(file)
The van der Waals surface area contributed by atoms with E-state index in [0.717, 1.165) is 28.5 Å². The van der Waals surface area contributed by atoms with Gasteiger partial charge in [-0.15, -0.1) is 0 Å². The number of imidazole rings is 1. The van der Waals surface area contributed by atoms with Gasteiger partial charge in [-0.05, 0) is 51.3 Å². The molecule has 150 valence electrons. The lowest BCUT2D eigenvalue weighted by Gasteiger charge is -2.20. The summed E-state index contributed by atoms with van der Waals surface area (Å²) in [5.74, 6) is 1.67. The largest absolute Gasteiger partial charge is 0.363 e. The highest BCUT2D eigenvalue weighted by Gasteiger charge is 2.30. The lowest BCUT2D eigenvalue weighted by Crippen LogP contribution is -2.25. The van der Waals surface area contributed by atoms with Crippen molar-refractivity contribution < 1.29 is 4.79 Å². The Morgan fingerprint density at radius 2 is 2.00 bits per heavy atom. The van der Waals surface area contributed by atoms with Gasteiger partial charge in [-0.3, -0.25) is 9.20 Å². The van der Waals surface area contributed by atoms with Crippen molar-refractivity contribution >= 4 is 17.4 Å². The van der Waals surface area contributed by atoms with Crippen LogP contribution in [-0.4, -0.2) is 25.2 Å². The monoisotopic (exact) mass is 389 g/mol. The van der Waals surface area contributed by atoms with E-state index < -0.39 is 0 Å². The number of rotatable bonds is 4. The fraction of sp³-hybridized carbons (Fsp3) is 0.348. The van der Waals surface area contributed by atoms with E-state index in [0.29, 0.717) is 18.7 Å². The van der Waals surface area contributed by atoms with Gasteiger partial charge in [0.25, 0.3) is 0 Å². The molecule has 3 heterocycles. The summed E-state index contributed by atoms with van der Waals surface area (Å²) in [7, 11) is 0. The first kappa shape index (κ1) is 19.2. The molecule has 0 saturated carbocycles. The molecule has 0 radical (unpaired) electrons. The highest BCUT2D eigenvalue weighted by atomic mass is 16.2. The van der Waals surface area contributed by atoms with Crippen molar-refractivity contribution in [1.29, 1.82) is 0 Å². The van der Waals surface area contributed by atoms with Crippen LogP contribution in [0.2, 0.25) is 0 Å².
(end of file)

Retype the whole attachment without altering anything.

The van der Waals surface area contributed by atoms with E-state index in [0.717, 1.165) is 28.5 Å². The van der Waals surface area contributed by atoms with Gasteiger partial charge in [-0.15, -0.1) is 0 Å². The number of imidazole rings is 1. The van der Waals surface area contributed by atoms with Gasteiger partial charge in [-0.05, 0) is 51.3 Å². The molecule has 150 valence electrons. The lowest BCUT2D eigenvalue weighted by Gasteiger charge is -2.20. The summed E-state index contributed by atoms with van der Waals surface area (Å²) in [5.74, 6) is 1.67. The largest absolute Gasteiger partial charge is 0.363 e. The highest BCUT2D eigenvalue weighted by Gasteiger charge is 2.30. The lowest BCUT2D eigenvalue weighted by Crippen LogP contribution is -2.25. The van der Waals surface area contributed by atoms with Crippen molar-refractivity contribution < 1.29 is 4.79 Å². The Morgan fingerprint density at radius 2 is 2.00 bits per heavy atom. The van der Waals surface area contributed by atoms with Gasteiger partial charge in [-0.3, -0.25) is 9.20 Å². The van der Waals surface area contributed by atoms with Crippen molar-refractivity contribution >= 4 is 17.4 Å². The van der Waals surface area contributed by atoms with Crippen LogP contribution in [-0.4, -0.2) is 25.2 Å². The monoisotopic (exact) mass is 389 g/mol. The van der Waals surface area contributed by atoms with E-state index < -0.39 is 0 Å². The number of rotatable bonds is 4. The fraction of sp³-hybridized carbons (Fsp3) is 0.348. The van der Waals surface area contributed by atoms with E-state index in [0.29, 0.717) is 18.7 Å². The van der Waals surface area contributed by atoms with Gasteiger partial charge in [0.25, 0.3) is 0 Å². The molecule has 3 heterocycles. The summed E-state index contributed by atoms with van der Waals surface area (Å²) in [7, 11) is 0. The first kappa shape index (κ1) is 19.2. The molecule has 0 saturated carbocycles. The molecule has 0 radical (unpaired) electrons. The highest BCUT2D eigenvalue weighted by atomic mass is 16.2. The van der Waals surface area contributed by atoms with Crippen molar-refractivity contribution in [1.29, 1.82) is 0 Å². The van der Waals surface area contributed by atoms with Crippen LogP contribution in [0.2, 0.25) is 0 Å².